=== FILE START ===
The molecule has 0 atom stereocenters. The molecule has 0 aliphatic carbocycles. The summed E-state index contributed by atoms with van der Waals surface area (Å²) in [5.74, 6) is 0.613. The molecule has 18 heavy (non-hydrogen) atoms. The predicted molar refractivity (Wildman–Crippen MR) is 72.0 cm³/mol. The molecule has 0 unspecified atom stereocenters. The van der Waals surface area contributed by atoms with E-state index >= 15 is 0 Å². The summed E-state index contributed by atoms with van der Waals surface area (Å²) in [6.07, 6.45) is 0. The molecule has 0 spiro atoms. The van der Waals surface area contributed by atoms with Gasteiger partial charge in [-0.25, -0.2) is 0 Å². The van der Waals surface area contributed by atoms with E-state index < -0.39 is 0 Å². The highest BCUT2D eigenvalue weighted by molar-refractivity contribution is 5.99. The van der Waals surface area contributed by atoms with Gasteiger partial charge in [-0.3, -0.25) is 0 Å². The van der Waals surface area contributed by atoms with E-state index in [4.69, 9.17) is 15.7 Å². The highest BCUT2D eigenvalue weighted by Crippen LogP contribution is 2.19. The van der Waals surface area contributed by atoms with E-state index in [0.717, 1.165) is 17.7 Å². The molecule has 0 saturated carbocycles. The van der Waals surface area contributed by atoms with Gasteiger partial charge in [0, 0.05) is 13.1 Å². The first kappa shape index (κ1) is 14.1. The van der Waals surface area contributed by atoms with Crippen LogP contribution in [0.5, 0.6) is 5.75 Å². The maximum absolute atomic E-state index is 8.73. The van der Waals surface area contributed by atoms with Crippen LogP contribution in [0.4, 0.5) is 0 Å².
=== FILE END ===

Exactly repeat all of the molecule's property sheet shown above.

The molecule has 0 atom stereocenters. The molecule has 0 aliphatic carbocycles. The summed E-state index contributed by atoms with van der Waals surface area (Å²) in [5.74, 6) is 0.613. The molecule has 18 heavy (non-hydrogen) atoms. The predicted molar refractivity (Wildman–Crippen MR) is 72.0 cm³/mol. The molecule has 0 unspecified atom stereocenters. The van der Waals surface area contributed by atoms with E-state index >= 15 is 0 Å². The summed E-state index contributed by atoms with van der Waals surface area (Å²) in [6.07, 6.45) is 0. The molecule has 0 spiro atoms. The van der Waals surface area contributed by atoms with Gasteiger partial charge in [-0.25, -0.2) is 0 Å². The van der Waals surface area contributed by atoms with E-state index < -0.39 is 0 Å². The highest BCUT2D eigenvalue weighted by molar-refractivity contribution is 5.99. The van der Waals surface area contributed by atoms with Gasteiger partial charge in [-0.3, -0.25) is 0 Å². The van der Waals surface area contributed by atoms with E-state index in [4.69, 9.17) is 15.7 Å². The highest BCUT2D eigenvalue weighted by Crippen LogP contribution is 2.19. The van der Waals surface area contributed by atoms with E-state index in [0.717, 1.165) is 17.7 Å². The molecule has 0 saturated carbocycles. The van der Waals surface area contributed by atoms with Gasteiger partial charge in [0, 0.05) is 13.1 Å². The first kappa shape index (κ1) is 14.1. The van der Waals surface area contributed by atoms with Crippen LogP contribution in [0.5, 0.6) is 5.75 Å². The maximum absolute atomic E-state index is 8.73. The van der Waals surface area contributed by atoms with Crippen LogP contribution in [0.4, 0.5) is 0 Å².